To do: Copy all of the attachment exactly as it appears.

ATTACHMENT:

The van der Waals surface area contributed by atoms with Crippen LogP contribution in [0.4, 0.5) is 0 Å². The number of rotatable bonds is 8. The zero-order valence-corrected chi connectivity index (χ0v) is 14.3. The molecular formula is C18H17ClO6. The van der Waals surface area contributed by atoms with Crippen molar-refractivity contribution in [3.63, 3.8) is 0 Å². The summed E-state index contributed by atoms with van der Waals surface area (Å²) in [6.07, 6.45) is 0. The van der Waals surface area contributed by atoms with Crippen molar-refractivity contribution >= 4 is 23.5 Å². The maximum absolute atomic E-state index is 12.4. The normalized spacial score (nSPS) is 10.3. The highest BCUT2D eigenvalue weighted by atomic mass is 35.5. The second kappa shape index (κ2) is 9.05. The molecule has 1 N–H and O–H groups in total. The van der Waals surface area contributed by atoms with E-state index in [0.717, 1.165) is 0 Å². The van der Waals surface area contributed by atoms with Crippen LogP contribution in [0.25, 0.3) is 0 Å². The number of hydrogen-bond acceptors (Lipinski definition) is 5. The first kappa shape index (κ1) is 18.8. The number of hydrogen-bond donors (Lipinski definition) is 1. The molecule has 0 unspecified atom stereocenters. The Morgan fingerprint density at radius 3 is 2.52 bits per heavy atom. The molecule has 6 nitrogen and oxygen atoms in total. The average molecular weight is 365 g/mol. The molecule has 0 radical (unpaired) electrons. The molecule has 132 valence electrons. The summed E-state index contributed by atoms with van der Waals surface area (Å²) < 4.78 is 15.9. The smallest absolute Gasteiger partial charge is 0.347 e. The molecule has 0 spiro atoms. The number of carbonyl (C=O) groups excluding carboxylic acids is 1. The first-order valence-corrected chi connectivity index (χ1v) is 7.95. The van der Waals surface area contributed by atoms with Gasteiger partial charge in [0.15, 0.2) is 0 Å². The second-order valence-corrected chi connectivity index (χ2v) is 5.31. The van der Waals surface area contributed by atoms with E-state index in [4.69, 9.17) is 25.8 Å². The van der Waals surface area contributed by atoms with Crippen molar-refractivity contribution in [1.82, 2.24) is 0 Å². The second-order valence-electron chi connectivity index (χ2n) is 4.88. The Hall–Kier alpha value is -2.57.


The van der Waals surface area contributed by atoms with Crippen LogP contribution in [0.4, 0.5) is 0 Å². The number of rotatable bonds is 8. The zero-order valence-corrected chi connectivity index (χ0v) is 14.3. The molecular formula is C18H17ClO6. The van der Waals surface area contributed by atoms with Crippen molar-refractivity contribution in [3.63, 3.8) is 0 Å². The summed E-state index contributed by atoms with van der Waals surface area (Å²) in [6.07, 6.45) is 0. The van der Waals surface area contributed by atoms with Crippen molar-refractivity contribution >= 4 is 23.5 Å². The maximum absolute atomic E-state index is 12.4. The normalized spacial score (nSPS) is 10.3. The highest BCUT2D eigenvalue weighted by atomic mass is 35.5. The second kappa shape index (κ2) is 9.05. The molecule has 1 N–H and O–H groups in total. The van der Waals surface area contributed by atoms with E-state index in [0.717, 1.165) is 0 Å². The van der Waals surface area contributed by atoms with Crippen LogP contribution in [0.25, 0.3) is 0 Å². The number of hydrogen-bond acceptors (Lipinski definition) is 5. The first kappa shape index (κ1) is 18.8. The number of hydrogen-bond donors (Lipinski definition) is 1. The molecule has 0 unspecified atom stereocenters. The Morgan fingerprint density at radius 3 is 2.52 bits per heavy atom. The molecule has 6 nitrogen and oxygen atoms in total. The average molecular weight is 365 g/mol. The molecule has 0 radical (unpaired) electrons. The molecule has 132 valence electrons. The summed E-state index contributed by atoms with van der Waals surface area (Å²) < 4.78 is 15.9. The smallest absolute Gasteiger partial charge is 0.347 e. The molecule has 0 spiro atoms. The number of carbonyl (C=O) groups excluding carboxylic acids is 1. The first-order valence-corrected chi connectivity index (χ1v) is 7.95. The van der Waals surface area contributed by atoms with Gasteiger partial charge in [0.15, 0.2) is 0 Å². The second-order valence-corrected chi connectivity index (χ2v) is 5.31. The van der Waals surface area contributed by atoms with E-state index in [4.69, 9.17) is 25.8 Å². The van der Waals surface area contributed by atoms with Crippen molar-refractivity contribution in [1.82, 2.24) is 0 Å². The second-order valence-electron chi connectivity index (χ2n) is 4.88. The Hall–Kier alpha value is -2.57.